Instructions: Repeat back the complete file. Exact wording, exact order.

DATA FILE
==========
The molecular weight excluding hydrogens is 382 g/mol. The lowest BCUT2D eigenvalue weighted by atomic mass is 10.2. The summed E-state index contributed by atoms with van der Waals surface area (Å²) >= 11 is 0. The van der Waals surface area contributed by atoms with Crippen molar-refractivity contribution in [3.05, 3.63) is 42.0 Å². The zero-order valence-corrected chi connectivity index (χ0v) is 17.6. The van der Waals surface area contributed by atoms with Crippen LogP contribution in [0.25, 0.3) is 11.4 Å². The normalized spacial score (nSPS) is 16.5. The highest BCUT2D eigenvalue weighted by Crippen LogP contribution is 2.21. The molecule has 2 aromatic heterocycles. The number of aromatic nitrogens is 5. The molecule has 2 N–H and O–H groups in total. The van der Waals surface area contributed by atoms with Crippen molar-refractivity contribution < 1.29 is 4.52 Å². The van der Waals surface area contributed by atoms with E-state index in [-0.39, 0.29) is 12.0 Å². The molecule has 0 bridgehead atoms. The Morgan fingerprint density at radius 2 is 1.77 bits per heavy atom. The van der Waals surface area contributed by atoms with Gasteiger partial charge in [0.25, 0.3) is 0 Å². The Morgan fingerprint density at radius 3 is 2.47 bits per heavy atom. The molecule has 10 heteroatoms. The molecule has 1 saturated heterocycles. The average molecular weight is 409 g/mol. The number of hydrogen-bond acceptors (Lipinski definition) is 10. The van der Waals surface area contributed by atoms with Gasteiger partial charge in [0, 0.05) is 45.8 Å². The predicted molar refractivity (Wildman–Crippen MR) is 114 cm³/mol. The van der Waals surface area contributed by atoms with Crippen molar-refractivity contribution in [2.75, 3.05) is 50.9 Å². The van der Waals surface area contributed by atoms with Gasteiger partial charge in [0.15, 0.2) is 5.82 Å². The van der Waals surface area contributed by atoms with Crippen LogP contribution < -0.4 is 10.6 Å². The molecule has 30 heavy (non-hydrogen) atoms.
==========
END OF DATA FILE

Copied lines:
The molecular weight excluding hydrogens is 382 g/mol. The lowest BCUT2D eigenvalue weighted by atomic mass is 10.2. The summed E-state index contributed by atoms with van der Waals surface area (Å²) >= 11 is 0. The van der Waals surface area contributed by atoms with Crippen molar-refractivity contribution in [3.05, 3.63) is 42.0 Å². The zero-order valence-corrected chi connectivity index (χ0v) is 17.6. The van der Waals surface area contributed by atoms with Crippen LogP contribution in [0.25, 0.3) is 11.4 Å². The normalized spacial score (nSPS) is 16.5. The highest BCUT2D eigenvalue weighted by Crippen LogP contribution is 2.21. The molecule has 2 aromatic heterocycles. The number of aromatic nitrogens is 5. The molecule has 2 N–H and O–H groups in total. The van der Waals surface area contributed by atoms with Crippen molar-refractivity contribution < 1.29 is 4.52 Å². The van der Waals surface area contributed by atoms with E-state index in [-0.39, 0.29) is 12.0 Å². The molecule has 0 bridgehead atoms. The Morgan fingerprint density at radius 2 is 1.77 bits per heavy atom. The van der Waals surface area contributed by atoms with Gasteiger partial charge in [0.25, 0.3) is 0 Å². The Morgan fingerprint density at radius 3 is 2.47 bits per heavy atom. The molecule has 10 heteroatoms. The molecule has 1 saturated heterocycles. The average molecular weight is 409 g/mol. The number of hydrogen-bond acceptors (Lipinski definition) is 10. The van der Waals surface area contributed by atoms with Gasteiger partial charge in [0, 0.05) is 45.8 Å². The predicted molar refractivity (Wildman–Crippen MR) is 114 cm³/mol. The van der Waals surface area contributed by atoms with Crippen molar-refractivity contribution in [2.75, 3.05) is 50.9 Å². The van der Waals surface area contributed by atoms with Gasteiger partial charge in [0.15, 0.2) is 5.82 Å². The van der Waals surface area contributed by atoms with Crippen LogP contribution < -0.4 is 10.6 Å². The molecule has 30 heavy (non-hydrogen) atoms.